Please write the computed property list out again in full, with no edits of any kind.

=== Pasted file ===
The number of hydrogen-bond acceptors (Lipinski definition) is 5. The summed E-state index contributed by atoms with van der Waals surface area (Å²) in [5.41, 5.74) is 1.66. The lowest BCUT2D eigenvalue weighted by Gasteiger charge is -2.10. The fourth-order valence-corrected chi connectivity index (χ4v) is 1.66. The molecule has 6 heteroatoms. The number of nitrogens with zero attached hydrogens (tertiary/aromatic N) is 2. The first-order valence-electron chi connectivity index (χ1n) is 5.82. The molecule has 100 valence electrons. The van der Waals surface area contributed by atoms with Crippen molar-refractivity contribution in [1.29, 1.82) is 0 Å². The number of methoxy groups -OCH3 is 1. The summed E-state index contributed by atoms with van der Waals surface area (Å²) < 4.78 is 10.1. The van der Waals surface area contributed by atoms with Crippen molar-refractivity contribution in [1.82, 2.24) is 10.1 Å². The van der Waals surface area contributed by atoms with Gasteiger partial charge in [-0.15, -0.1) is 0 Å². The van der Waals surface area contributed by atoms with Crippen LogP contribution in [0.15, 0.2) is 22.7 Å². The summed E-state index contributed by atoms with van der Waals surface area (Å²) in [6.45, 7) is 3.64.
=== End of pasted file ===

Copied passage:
The number of hydrogen-bond acceptors (Lipinski definition) is 5. The summed E-state index contributed by atoms with van der Waals surface area (Å²) in [5.41, 5.74) is 1.66. The lowest BCUT2D eigenvalue weighted by Gasteiger charge is -2.10. The fourth-order valence-corrected chi connectivity index (χ4v) is 1.66. The molecule has 6 heteroatoms. The number of nitrogens with zero attached hydrogens (tertiary/aromatic N) is 2. The first-order valence-electron chi connectivity index (χ1n) is 5.82. The molecule has 100 valence electrons. The van der Waals surface area contributed by atoms with Crippen molar-refractivity contribution in [1.29, 1.82) is 0 Å². The number of methoxy groups -OCH3 is 1. The summed E-state index contributed by atoms with van der Waals surface area (Å²) < 4.78 is 10.1. The van der Waals surface area contributed by atoms with Crippen molar-refractivity contribution in [1.82, 2.24) is 10.1 Å². The van der Waals surface area contributed by atoms with Gasteiger partial charge in [-0.15, -0.1) is 0 Å². The van der Waals surface area contributed by atoms with Crippen LogP contribution in [0.15, 0.2) is 22.7 Å². The summed E-state index contributed by atoms with van der Waals surface area (Å²) in [6.45, 7) is 3.64.